On a bright afternoon in mid-May, the light is streaming into the vast atrium of Central Saint Martins. Recently ranked second in the world for art and design, the art school’s reputation precedes it. Housed inside a former warehouse and transit shed, the experience of entering the expansive central cavity of the building feels not dissimilar to Tate’s iconic Turbine Hall. Many of the students here will go on to careers as artists, and the freedom to imagine big museum shows at institutions such as Tate never feels out of the realm of the possible in this space.
It is the day before the fine art degree show when I visit. The course at Central Saint Martins is one of the largest in the country, and 180 final-year undergraduate students are preparing to showcase their work to the public, many of them for the first time. The art school’s prominent location in London’s Kings Cross (following their move from Holborn six years ago) means that the degree show attracts a broad spectrum of the general public, from dedicated collectors to casual passers-by.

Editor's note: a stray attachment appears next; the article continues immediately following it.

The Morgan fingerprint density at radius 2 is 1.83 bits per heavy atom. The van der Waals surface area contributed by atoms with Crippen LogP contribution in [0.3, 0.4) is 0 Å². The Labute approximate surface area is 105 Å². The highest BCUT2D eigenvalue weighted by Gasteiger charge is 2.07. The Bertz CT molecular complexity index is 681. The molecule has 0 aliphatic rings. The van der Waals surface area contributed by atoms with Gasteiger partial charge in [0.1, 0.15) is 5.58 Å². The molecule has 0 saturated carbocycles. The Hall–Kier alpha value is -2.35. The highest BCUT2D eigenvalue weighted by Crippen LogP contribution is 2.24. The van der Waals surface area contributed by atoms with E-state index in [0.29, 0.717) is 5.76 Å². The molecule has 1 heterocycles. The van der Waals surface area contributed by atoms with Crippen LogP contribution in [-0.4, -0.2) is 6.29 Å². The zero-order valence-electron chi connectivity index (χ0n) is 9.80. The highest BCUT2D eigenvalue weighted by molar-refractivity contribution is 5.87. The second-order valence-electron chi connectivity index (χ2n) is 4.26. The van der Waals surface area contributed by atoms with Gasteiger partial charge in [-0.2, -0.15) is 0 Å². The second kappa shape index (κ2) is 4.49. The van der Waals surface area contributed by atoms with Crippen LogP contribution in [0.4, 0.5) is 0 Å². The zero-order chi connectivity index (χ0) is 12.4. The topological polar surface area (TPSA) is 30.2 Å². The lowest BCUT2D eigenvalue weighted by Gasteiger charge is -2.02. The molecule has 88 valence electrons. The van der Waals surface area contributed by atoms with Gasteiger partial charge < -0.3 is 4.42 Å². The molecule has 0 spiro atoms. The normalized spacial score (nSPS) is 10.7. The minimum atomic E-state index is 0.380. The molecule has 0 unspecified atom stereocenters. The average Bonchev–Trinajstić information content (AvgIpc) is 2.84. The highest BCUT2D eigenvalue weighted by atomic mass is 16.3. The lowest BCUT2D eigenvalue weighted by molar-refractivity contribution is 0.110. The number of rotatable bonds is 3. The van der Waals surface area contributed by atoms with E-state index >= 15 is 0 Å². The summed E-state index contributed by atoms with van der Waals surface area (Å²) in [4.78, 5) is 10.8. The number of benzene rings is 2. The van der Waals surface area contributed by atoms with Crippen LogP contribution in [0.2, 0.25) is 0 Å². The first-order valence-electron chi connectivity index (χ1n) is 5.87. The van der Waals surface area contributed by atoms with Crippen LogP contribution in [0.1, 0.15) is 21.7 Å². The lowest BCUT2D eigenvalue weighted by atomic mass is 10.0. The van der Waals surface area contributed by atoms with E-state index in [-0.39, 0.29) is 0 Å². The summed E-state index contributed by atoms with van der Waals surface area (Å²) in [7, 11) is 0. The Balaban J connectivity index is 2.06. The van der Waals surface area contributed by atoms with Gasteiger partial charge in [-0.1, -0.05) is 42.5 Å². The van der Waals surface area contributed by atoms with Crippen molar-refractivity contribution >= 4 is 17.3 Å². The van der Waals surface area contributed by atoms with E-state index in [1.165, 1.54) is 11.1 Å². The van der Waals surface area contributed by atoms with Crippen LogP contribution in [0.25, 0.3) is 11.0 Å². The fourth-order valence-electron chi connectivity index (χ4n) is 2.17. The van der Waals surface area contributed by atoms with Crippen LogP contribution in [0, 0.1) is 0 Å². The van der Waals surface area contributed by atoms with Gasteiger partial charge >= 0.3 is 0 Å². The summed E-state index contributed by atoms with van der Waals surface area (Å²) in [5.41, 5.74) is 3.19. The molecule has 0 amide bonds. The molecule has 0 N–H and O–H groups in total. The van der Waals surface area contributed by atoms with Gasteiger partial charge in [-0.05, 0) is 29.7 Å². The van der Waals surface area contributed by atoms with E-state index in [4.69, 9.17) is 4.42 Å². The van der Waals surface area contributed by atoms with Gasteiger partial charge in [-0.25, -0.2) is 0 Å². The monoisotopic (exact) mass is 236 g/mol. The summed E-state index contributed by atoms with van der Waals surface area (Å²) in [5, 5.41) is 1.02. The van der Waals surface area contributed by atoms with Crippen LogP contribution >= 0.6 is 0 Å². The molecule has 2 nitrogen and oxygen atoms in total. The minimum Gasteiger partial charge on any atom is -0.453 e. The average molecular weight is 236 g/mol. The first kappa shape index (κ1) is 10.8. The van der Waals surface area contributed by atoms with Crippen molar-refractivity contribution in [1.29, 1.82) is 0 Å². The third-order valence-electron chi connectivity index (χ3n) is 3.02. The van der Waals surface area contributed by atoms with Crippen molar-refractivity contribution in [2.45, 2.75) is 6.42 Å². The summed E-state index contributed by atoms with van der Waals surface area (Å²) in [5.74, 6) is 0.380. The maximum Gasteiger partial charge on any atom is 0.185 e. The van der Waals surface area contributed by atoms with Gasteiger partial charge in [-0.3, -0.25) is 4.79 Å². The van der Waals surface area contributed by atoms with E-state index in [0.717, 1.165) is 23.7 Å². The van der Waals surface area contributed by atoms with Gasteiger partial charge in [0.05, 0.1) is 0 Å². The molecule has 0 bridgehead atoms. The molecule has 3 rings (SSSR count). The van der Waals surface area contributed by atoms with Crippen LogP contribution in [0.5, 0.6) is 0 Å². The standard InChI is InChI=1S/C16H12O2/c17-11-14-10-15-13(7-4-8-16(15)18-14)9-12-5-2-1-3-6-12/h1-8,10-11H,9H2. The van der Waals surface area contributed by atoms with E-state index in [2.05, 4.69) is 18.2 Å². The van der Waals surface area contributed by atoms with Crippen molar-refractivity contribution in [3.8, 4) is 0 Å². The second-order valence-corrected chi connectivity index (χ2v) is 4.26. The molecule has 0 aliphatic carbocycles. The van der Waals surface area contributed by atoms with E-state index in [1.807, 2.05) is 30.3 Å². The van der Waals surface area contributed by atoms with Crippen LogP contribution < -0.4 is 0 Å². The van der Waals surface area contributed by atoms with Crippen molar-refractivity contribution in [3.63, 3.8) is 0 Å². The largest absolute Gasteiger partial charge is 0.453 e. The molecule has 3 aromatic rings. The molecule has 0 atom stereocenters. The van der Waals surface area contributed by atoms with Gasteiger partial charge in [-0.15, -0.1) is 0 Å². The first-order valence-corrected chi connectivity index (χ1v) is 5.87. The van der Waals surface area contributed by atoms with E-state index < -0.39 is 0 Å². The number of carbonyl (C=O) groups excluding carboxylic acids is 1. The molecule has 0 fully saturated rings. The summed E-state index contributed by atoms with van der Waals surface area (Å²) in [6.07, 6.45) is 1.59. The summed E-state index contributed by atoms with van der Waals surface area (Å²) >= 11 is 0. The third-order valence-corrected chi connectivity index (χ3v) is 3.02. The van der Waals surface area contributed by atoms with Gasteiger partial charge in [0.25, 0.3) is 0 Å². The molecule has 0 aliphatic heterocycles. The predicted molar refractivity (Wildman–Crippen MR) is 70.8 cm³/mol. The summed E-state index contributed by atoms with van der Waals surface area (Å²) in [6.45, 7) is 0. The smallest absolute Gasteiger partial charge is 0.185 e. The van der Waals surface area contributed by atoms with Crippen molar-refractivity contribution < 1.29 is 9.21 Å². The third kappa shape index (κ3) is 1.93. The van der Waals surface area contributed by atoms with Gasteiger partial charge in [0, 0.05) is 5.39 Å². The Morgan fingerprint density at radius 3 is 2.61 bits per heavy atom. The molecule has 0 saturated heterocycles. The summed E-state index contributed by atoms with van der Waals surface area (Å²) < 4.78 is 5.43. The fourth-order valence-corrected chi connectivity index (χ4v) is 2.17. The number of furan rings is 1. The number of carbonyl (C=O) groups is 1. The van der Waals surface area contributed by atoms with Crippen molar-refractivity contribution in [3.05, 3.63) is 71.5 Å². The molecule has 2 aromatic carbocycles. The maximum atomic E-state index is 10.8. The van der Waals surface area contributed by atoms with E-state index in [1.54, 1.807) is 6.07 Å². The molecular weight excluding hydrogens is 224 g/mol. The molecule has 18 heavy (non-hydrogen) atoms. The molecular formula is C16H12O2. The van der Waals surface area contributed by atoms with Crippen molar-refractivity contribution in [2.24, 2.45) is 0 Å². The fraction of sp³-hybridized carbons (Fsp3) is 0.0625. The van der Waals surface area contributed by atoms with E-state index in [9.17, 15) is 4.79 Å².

“It’s kind of like a celebration. We have three years of work and then we have an opportunity to show it off together. That being said, I’m also shit-scared”
There is an air of quiet panic amongst the students. With just one day to go before the show, most of the work is complete, leaving them with little to do but wait for the crowds to come. They hammer final nails into the walls for last-minute paintings, and listlessly sweep dust from corners. Many sit cross-legged on laptops, adjusting lists of works or emailing out invitations. Some lie curled on the floor, the result of sleepless nights of late. “I’ve never had a week like the one leading up to the degree show. People were averaging around four hours a night,” one student tells me. The comfort of these students in proximity to one another is clear, having spent the last three years of intensive study together.